Hops generate both a beer’s taste and its aroma. And now researchers at Oregon State University have found that it’s possible to alter a beer’s aromatics using synthetic biology that doesn’t involve hops.
Here’s the deal…
Craft beer production in the US has grown exponentially over the last twenty years with hop-forward beer styles, such as India Pale Ales, leading that explosion.
Defined their pungent flavors and aromas these IPAs are typically made using large amounts of aromatic hops, with the essential oils in hops being the main contributor to aromas in beers.
But now Oregon State University brewing researchers and a team of bioengineers have shown that a genetically modified yeast strain can alter the fermentation process in such a way as to create beers with more pronounced hop aromas.
Many aromatic compounds are present in the hop’s essential oils, including thiols, which provide tropical aromas to beer. But thiol content can vary significantly among different hop varieties and harvests.
So Tom Shellhammer, a Nor’Wester Professor of Fermentation Science at Oregon State, enlisted the aid of Richard Molitor, a former Oregon State graduate student now working at Boston Beer, and along with a team of scientists at Berkeley Yeast set out to boost the concentrations of tropical flavored thiol molecules in beer using a genetically modified yeast strains rather than hops.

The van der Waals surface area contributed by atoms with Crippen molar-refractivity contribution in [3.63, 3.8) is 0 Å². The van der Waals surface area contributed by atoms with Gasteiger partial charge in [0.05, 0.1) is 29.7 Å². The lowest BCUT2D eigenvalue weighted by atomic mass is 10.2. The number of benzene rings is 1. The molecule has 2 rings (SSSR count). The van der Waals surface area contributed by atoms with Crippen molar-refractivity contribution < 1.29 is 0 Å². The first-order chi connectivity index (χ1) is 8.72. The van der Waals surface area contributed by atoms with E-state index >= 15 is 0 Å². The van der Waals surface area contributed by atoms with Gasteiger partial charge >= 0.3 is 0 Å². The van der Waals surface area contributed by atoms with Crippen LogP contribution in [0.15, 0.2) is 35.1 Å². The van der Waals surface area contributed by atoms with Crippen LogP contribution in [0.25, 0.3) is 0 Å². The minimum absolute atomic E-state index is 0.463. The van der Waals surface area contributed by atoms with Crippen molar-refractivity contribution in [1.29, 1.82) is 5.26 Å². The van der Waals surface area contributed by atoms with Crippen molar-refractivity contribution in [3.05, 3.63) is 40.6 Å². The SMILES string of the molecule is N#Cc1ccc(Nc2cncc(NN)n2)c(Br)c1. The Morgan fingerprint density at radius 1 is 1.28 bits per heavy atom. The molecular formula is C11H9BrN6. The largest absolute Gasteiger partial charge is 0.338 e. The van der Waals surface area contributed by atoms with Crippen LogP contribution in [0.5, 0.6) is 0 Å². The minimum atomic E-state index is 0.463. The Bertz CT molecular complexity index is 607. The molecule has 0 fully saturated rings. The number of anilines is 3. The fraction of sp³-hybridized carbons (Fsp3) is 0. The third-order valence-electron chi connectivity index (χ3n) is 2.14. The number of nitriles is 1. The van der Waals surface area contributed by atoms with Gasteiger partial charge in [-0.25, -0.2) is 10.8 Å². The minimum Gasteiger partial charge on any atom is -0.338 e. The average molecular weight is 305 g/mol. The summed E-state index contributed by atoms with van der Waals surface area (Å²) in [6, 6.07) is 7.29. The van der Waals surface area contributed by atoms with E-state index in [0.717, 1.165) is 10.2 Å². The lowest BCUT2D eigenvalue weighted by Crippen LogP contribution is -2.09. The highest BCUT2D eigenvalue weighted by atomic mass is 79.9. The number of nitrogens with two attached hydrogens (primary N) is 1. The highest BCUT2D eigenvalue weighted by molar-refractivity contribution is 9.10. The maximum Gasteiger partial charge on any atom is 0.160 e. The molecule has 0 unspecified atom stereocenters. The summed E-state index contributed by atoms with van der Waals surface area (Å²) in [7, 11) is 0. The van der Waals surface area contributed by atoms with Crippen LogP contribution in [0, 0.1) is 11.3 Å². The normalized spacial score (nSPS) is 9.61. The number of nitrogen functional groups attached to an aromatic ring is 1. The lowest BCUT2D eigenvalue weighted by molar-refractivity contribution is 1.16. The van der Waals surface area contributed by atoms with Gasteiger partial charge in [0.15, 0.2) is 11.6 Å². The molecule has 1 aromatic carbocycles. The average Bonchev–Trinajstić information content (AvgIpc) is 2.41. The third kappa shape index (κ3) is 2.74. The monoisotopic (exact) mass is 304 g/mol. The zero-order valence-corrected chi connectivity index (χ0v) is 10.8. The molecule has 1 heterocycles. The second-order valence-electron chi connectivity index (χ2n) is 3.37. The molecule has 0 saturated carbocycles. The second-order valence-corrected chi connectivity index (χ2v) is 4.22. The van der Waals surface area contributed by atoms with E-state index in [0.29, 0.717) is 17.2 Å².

The Oregon State researchers brewed batches of beer using four versions of the genetically modified yeast strain and a conventional, unmodified version of the yeast.
“These findings could be extremely useful in creating new beer flavors and increasing the number of tools brewers have at their disposal for producing beers with strong and varied tropical flavors and aromas,” said Tom Shellhammer, an internationally recognized expert in hops chemistry.
When I was tasting these beers my eyes popped out of my head,” Shellhammer said. “This really represents a quantum shift, not just an incremental shift, in terms of the expression of these strong flavors.”
The findings which were recently published in the journal Fermentation, demonstrate how synthetic biology can help protect industries and consumers from the effects of climate change, said Jeremy Roop, a co-author of the paper and a bioengineer with Berkeley Yeast.
“The genetically modified yeast strains provide brewers an alternative means to produce tropical fruit flavor without relying on large amounts of hops,” Roop said. “This also translates to greater consistency in the brewing process.”
“The new strains are not meant as replacements for hops,” Shellhammer added, “instead they offer brewers a new tool for producing interesting and distinctive beers while also improving the sustainability of the entire brewing supply chain.”
(Image credits: OSU Today)